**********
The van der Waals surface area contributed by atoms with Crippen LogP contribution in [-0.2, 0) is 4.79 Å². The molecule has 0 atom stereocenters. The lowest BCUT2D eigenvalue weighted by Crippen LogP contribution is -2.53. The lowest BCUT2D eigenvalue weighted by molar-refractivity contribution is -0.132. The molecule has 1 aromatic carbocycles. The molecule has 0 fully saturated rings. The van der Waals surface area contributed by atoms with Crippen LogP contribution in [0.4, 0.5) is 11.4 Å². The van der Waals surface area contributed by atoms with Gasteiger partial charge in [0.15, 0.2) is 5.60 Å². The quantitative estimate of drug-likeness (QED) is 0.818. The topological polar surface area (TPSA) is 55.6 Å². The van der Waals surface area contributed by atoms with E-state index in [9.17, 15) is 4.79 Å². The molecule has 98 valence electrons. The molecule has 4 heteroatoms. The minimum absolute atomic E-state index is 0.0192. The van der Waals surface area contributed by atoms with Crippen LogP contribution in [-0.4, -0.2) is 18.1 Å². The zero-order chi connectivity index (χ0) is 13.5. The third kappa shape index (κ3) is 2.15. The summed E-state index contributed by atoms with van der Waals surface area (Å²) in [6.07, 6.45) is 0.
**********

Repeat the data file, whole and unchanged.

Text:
The van der Waals surface area contributed by atoms with Crippen LogP contribution in [-0.2, 0) is 4.79 Å². The molecule has 0 atom stereocenters. The lowest BCUT2D eigenvalue weighted by Crippen LogP contribution is -2.53. The lowest BCUT2D eigenvalue weighted by molar-refractivity contribution is -0.132. The molecule has 1 aromatic carbocycles. The molecule has 0 fully saturated rings. The van der Waals surface area contributed by atoms with Crippen LogP contribution in [0.4, 0.5) is 11.4 Å². The van der Waals surface area contributed by atoms with Gasteiger partial charge in [0.15, 0.2) is 5.60 Å². The quantitative estimate of drug-likeness (QED) is 0.818. The topological polar surface area (TPSA) is 55.6 Å². The van der Waals surface area contributed by atoms with E-state index in [9.17, 15) is 4.79 Å². The molecule has 98 valence electrons. The molecule has 4 heteroatoms. The minimum absolute atomic E-state index is 0.0192. The van der Waals surface area contributed by atoms with Crippen LogP contribution in [-0.4, -0.2) is 18.1 Å². The zero-order chi connectivity index (χ0) is 13.5. The third kappa shape index (κ3) is 2.15. The summed E-state index contributed by atoms with van der Waals surface area (Å²) in [6.07, 6.45) is 0.